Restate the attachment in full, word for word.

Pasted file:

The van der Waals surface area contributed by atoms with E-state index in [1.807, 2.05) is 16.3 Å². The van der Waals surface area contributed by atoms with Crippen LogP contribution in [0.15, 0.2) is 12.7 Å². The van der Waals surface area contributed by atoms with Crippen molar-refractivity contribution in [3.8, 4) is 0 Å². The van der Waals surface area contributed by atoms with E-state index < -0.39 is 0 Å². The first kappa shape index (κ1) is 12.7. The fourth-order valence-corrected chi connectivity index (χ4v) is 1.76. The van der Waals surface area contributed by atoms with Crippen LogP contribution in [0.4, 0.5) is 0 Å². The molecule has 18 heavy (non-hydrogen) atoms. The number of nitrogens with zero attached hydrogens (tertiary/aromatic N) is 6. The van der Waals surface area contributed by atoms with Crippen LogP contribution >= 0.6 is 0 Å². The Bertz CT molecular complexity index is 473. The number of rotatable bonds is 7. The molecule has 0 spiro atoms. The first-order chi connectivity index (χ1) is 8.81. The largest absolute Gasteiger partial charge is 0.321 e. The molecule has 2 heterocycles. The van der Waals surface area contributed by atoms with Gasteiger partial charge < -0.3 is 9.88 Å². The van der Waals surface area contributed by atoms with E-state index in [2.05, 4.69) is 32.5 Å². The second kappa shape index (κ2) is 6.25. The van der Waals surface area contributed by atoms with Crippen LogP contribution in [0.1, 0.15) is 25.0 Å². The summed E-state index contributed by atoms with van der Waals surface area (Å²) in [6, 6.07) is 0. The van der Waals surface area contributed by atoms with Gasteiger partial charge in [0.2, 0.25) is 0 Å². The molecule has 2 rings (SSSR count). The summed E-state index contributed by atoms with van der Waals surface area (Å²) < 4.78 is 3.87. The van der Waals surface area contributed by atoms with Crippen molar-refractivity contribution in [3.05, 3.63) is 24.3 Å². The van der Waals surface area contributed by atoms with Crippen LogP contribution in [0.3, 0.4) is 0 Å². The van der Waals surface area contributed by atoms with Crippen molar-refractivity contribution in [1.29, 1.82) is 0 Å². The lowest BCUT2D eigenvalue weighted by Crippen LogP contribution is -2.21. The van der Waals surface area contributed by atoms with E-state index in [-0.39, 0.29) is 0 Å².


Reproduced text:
The van der Waals surface area contributed by atoms with E-state index in [1.807, 2.05) is 16.3 Å². The van der Waals surface area contributed by atoms with Crippen LogP contribution in [0.15, 0.2) is 12.7 Å². The van der Waals surface area contributed by atoms with Crippen molar-refractivity contribution in [3.8, 4) is 0 Å². The van der Waals surface area contributed by atoms with E-state index < -0.39 is 0 Å². The first kappa shape index (κ1) is 12.7. The fourth-order valence-corrected chi connectivity index (χ4v) is 1.76. The van der Waals surface area contributed by atoms with Crippen LogP contribution in [0.4, 0.5) is 0 Å². The molecule has 18 heavy (non-hydrogen) atoms. The number of nitrogens with zero attached hydrogens (tertiary/aromatic N) is 6. The van der Waals surface area contributed by atoms with Crippen LogP contribution >= 0.6 is 0 Å². The Bertz CT molecular complexity index is 473. The number of rotatable bonds is 7. The molecule has 0 spiro atoms. The first-order chi connectivity index (χ1) is 8.81. The largest absolute Gasteiger partial charge is 0.321 e. The molecule has 2 heterocycles. The van der Waals surface area contributed by atoms with Gasteiger partial charge < -0.3 is 9.88 Å². The van der Waals surface area contributed by atoms with E-state index in [2.05, 4.69) is 32.5 Å². The second kappa shape index (κ2) is 6.25. The van der Waals surface area contributed by atoms with Crippen LogP contribution in [0.1, 0.15) is 25.0 Å². The summed E-state index contributed by atoms with van der Waals surface area (Å²) in [6, 6.07) is 0. The van der Waals surface area contributed by atoms with Gasteiger partial charge in [0.2, 0.25) is 0 Å². The molecule has 2 rings (SSSR count). The summed E-state index contributed by atoms with van der Waals surface area (Å²) < 4.78 is 3.87. The van der Waals surface area contributed by atoms with Crippen molar-refractivity contribution in [3.05, 3.63) is 24.3 Å². The van der Waals surface area contributed by atoms with Crippen LogP contribution in [0.3, 0.4) is 0 Å². The van der Waals surface area contributed by atoms with Crippen molar-refractivity contribution in [1.29, 1.82) is 0 Å². The lowest BCUT2D eigenvalue weighted by Crippen LogP contribution is -2.21. The van der Waals surface area contributed by atoms with E-state index in [-0.39, 0.29) is 0 Å².